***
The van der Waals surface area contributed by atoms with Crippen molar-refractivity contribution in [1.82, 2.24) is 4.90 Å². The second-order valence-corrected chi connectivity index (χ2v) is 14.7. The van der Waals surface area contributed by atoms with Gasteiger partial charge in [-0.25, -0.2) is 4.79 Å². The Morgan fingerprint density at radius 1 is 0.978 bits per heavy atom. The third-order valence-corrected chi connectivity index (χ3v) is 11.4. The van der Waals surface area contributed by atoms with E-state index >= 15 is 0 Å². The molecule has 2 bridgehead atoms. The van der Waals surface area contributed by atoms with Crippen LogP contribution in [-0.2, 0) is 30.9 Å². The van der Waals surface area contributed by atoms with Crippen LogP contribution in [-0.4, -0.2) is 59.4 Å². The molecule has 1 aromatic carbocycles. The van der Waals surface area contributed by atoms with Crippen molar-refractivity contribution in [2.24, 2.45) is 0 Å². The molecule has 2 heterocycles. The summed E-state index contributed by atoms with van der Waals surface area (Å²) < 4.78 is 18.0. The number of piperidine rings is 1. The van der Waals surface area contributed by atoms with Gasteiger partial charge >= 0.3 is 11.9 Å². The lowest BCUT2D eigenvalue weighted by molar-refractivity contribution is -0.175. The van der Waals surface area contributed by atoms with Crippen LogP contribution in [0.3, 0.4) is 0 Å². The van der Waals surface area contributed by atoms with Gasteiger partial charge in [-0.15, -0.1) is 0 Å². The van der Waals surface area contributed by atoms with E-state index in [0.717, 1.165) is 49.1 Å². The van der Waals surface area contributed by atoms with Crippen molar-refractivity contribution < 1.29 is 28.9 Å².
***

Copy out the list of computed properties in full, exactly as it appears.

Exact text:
The van der Waals surface area contributed by atoms with Crippen molar-refractivity contribution in [1.82, 2.24) is 4.90 Å². The second-order valence-corrected chi connectivity index (χ2v) is 14.7. The van der Waals surface area contributed by atoms with Gasteiger partial charge in [-0.25, -0.2) is 4.79 Å². The Morgan fingerprint density at radius 1 is 0.978 bits per heavy atom. The third-order valence-corrected chi connectivity index (χ3v) is 11.4. The van der Waals surface area contributed by atoms with E-state index >= 15 is 0 Å². The molecule has 2 bridgehead atoms. The van der Waals surface area contributed by atoms with Crippen LogP contribution in [-0.2, 0) is 30.9 Å². The van der Waals surface area contributed by atoms with Crippen LogP contribution in [-0.4, -0.2) is 59.4 Å². The molecule has 1 aromatic carbocycles. The van der Waals surface area contributed by atoms with Crippen molar-refractivity contribution in [2.24, 2.45) is 0 Å². The molecule has 2 heterocycles. The summed E-state index contributed by atoms with van der Waals surface area (Å²) < 4.78 is 18.0. The number of piperidine rings is 1. The van der Waals surface area contributed by atoms with Gasteiger partial charge >= 0.3 is 11.9 Å². The lowest BCUT2D eigenvalue weighted by molar-refractivity contribution is -0.175. The van der Waals surface area contributed by atoms with Crippen LogP contribution in [0.3, 0.4) is 0 Å². The van der Waals surface area contributed by atoms with Gasteiger partial charge in [-0.15, -0.1) is 0 Å². The van der Waals surface area contributed by atoms with E-state index in [0.717, 1.165) is 49.1 Å². The van der Waals surface area contributed by atoms with Crippen molar-refractivity contribution < 1.29 is 28.9 Å².